How anti-Trump women in America’s suburbs are ushering in a new era of political activism
With each dismissive comment he makes about his own experience with the virus, the president minimizes the suffering of an ever-growing share of Americans.
The president’s behavior threatens the very employees charged with taking care of him.
This is the progressive case for court packing in a nutshell: “If your wallet is stolen, you don’t forgo efforts to recover it just because it might be stolen again.”
Say the Democrats win. Then what?
Sean McElwee has a simple message for his compatriots: Rigid doctrinarianism doesn’t win elections.
Unless police and political leaders begin to crack down on the armed vigilantes monitoring protests, more bloodshed could soon follow the killings in Kenosha.
The party is betting that support for restrictions is more likely to attract moderate voters than turn them off.
The parade of GOP defectors speaking on the DNC’s first night seemed to confirm progressives’ worst fears about a potential Biden administration.
They’re hoping that the vice-presidential nominee will be as malleable as Joe Biden.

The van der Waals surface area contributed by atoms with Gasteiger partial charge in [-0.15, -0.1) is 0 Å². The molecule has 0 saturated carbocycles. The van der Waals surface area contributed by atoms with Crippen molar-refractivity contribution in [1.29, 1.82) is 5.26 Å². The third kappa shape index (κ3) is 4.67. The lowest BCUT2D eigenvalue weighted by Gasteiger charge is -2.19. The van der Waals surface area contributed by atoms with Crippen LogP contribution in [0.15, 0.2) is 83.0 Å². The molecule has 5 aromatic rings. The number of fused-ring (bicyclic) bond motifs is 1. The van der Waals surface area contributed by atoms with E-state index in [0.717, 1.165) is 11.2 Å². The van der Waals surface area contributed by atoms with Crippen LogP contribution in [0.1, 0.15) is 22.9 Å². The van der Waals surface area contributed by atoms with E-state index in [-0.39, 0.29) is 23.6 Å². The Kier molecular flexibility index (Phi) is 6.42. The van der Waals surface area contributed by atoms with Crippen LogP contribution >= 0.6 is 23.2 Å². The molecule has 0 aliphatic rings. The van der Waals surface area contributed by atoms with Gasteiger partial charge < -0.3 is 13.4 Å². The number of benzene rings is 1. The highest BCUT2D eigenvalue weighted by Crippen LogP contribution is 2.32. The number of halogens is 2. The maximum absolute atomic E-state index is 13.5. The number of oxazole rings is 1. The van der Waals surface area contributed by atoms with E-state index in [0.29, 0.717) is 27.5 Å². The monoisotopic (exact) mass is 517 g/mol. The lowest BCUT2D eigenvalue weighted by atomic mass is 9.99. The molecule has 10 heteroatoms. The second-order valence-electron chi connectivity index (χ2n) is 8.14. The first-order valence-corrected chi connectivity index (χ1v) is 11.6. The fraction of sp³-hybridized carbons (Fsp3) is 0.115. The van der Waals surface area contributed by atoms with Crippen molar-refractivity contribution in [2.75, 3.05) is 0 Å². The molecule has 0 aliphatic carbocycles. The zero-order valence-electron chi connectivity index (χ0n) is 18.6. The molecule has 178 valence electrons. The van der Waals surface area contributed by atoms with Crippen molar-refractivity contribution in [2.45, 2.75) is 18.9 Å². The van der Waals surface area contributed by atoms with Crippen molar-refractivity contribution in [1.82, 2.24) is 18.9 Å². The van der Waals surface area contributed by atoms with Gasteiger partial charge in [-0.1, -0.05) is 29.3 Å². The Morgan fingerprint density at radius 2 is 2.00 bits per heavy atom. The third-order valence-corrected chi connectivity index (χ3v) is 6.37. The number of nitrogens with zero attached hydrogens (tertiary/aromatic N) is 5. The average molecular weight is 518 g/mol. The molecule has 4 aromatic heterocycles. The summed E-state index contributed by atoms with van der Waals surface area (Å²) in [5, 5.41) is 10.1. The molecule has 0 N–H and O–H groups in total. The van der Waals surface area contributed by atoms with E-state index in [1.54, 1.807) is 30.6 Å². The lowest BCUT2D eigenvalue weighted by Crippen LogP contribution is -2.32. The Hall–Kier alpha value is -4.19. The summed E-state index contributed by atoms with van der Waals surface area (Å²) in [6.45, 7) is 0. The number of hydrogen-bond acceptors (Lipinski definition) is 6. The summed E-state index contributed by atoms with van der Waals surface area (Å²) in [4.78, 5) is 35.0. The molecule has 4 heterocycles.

Arizona is moving left. But the state GOP chair, Kelli Ward, is doubling down on Trumpism.
The Michigan congresswoman warned her party about the president’s appeal four years ago. Here’s what she’s afraid of this time around.
Theresa Greenfield’s strategy to defeat Joni Ernst could show Democrats how to swing rural America away from the GOP.
The past few weeks of activism have directly fueled the wins of a handful of black progressive candidates.
The nationwide demonstrations could carry on for days or weeks—maybe even through November.
The primary campaign against the Iowa Republican wasn’t about his racism.
In that moment, Ohio Representative Joyce Beatty said, she was just another black American attacked while protesting injustice.
Progressives on the Biden-Sanders “unity task forces” see some opportunity to move the presumptive nominee left. But they know they won’t get all that they’ve been fighting for.
The Democratic Socialists of America have an estimated 10,000 new members—growth that organizers attribute, in part, to the coronavirus pandemic.
For the Republican governors reopening their economies, “bad news may be around the corner.”